(Omi & Winant, 2014; Spring, 2016). While no guarantee to unfettered prosperity, “Americanization,” particularly assimilation to
the idealized language practices of English monolingualism, generally afforded the descendants of European immigrants access to
the full potentialities of U.S. citizenship within one to two generations (Roediger, 2006).
For both immigrant and U.S.-born populations of color, mastery of the idealized language practices of English monolingualism came
with few such benefits. Though restrictive language policies continued to compel populations of color toward English
monolingualism and specific dialectal varieties therein (Bonfiglio, 2010), this linguistic assimilation guaranteed no change in legal
status for populations of color who had been, and were further, barred from education, employment, and civic participation for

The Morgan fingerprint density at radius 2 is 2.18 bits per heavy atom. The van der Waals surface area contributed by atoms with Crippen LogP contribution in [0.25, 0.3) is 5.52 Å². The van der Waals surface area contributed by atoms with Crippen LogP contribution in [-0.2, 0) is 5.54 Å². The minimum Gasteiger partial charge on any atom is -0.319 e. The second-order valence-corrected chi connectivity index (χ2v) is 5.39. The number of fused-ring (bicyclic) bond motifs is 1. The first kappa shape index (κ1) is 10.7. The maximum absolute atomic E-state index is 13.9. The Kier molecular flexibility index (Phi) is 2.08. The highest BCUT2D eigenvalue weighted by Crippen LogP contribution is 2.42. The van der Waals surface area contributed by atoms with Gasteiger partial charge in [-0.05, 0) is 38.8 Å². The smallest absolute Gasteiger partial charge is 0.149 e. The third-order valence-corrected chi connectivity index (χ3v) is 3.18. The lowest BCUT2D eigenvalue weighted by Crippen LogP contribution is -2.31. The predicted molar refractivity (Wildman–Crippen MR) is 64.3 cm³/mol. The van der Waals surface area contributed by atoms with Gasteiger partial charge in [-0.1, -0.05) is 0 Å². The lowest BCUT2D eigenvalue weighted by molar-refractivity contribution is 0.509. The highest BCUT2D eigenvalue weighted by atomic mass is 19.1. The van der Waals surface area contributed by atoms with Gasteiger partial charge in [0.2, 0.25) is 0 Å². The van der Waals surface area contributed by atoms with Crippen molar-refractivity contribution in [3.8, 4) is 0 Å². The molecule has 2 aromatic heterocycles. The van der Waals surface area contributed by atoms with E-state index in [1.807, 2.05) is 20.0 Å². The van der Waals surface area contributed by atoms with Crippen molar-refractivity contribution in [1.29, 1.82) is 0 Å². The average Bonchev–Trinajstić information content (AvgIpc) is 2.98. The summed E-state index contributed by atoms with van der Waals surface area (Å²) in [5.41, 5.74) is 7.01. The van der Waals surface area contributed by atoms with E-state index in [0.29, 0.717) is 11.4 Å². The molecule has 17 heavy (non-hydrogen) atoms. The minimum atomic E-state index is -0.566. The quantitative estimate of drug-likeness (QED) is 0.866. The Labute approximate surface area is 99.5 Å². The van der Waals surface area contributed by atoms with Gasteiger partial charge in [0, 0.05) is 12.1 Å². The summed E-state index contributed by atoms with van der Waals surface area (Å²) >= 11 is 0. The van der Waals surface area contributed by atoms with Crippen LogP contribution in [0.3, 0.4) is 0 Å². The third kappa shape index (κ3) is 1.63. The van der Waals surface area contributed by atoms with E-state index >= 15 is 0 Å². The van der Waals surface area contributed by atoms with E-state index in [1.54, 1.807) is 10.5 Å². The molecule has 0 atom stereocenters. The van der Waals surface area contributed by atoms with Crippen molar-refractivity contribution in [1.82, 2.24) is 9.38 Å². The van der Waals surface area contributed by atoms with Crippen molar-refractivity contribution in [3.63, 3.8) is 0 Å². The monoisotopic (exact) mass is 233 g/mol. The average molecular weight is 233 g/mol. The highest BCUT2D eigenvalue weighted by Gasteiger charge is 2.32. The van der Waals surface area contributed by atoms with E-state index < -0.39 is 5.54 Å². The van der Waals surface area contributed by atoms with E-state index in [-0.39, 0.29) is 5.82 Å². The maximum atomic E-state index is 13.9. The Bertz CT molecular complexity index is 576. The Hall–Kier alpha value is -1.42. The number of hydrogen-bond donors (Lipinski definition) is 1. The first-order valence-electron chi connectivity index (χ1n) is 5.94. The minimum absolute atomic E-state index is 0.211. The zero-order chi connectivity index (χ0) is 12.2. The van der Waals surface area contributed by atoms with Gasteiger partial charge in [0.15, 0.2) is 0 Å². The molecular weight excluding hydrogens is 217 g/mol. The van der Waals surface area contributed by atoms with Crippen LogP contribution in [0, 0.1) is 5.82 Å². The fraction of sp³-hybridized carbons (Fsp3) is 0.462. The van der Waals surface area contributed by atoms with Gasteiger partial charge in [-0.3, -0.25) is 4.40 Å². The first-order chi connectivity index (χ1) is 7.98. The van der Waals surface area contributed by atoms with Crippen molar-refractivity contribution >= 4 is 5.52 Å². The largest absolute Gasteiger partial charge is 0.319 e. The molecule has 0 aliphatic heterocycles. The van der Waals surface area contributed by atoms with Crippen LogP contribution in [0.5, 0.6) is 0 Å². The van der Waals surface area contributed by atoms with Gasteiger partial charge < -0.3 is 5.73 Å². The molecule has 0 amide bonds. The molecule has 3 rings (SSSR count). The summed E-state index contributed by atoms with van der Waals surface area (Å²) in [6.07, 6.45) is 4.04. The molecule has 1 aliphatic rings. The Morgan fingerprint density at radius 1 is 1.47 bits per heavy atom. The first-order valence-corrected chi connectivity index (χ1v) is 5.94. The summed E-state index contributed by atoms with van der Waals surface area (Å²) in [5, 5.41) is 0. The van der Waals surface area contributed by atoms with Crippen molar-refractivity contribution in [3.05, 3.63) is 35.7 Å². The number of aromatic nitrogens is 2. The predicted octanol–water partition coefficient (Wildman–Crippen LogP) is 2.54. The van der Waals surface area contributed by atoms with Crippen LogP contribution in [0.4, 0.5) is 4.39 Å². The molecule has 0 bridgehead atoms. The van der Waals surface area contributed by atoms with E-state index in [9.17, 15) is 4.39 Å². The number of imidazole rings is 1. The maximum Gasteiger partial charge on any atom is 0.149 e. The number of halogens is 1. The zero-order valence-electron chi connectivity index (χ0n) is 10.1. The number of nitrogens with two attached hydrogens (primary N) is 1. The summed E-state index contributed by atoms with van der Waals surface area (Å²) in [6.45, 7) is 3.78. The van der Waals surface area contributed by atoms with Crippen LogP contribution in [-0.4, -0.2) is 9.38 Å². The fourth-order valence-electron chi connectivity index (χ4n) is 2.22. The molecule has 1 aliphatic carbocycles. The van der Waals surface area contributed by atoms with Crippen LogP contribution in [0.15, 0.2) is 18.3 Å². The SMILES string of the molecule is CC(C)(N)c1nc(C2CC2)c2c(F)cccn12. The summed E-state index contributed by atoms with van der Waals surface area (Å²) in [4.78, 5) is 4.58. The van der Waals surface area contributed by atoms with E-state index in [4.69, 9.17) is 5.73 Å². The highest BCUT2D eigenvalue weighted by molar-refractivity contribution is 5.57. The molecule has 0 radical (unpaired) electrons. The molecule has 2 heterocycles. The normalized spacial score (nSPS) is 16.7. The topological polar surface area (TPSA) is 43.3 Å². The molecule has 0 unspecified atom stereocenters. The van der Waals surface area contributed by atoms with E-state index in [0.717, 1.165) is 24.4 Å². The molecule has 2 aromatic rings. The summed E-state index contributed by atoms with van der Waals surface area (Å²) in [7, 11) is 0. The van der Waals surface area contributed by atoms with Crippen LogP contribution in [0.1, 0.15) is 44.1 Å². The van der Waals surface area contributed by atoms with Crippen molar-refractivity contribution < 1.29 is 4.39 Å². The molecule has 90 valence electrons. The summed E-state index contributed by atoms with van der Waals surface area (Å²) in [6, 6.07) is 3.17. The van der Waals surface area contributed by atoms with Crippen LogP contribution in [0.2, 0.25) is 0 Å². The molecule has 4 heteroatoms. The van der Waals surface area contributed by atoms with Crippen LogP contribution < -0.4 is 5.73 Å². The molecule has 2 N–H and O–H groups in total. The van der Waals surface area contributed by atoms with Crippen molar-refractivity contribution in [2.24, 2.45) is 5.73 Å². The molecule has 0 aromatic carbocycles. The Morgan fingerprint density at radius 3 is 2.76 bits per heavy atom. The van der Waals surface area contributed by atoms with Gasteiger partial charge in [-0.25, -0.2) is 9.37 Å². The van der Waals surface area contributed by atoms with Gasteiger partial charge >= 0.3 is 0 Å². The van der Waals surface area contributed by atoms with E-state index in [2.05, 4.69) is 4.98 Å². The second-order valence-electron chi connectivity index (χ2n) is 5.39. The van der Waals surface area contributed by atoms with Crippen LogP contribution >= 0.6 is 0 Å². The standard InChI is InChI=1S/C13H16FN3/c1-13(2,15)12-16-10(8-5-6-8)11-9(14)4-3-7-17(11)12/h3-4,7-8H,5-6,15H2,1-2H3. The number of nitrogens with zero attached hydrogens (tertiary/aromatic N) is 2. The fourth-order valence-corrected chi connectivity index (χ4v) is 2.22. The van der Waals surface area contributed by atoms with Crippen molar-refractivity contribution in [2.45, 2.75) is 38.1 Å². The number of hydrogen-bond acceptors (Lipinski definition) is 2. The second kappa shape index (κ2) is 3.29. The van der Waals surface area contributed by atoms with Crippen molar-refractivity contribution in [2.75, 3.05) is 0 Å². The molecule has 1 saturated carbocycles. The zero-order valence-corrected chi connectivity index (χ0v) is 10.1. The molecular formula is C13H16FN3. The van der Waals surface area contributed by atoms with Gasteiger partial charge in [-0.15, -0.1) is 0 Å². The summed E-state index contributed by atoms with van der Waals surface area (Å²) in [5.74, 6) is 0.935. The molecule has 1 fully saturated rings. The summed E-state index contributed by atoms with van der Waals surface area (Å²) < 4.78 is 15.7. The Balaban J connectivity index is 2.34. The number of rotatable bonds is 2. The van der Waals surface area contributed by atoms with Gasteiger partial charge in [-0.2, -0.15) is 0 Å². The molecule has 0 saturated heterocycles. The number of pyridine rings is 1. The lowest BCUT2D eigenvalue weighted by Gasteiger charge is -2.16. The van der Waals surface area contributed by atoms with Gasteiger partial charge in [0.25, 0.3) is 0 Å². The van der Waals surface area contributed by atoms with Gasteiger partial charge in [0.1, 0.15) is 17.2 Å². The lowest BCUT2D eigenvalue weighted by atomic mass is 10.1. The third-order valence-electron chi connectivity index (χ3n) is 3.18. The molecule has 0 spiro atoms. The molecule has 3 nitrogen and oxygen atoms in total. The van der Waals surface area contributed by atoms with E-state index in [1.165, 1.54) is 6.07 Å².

generations (Ortiz, 2018). Immigrant populations of all races and nationalities largely assimilated to the language practices of
English monolingualism (Wiley, 2000), but those who did not qualify for the American legal construction of whiteness were still
denied full access to many of the privileges of U.S. citizenship and educational access for generations.
Framing Idealized Language Ideologies
Thus, the question of the Americanization era—Whose monolingualism counts?plays a key role in the historical production of
idealized language ideologies in U.S. educational contexts. In contrast to some histories of the era, the nativist backlash of the age
was not solely an issue of immigrants’ perceived ability to speak English. If that had been the case, all immigrant populations—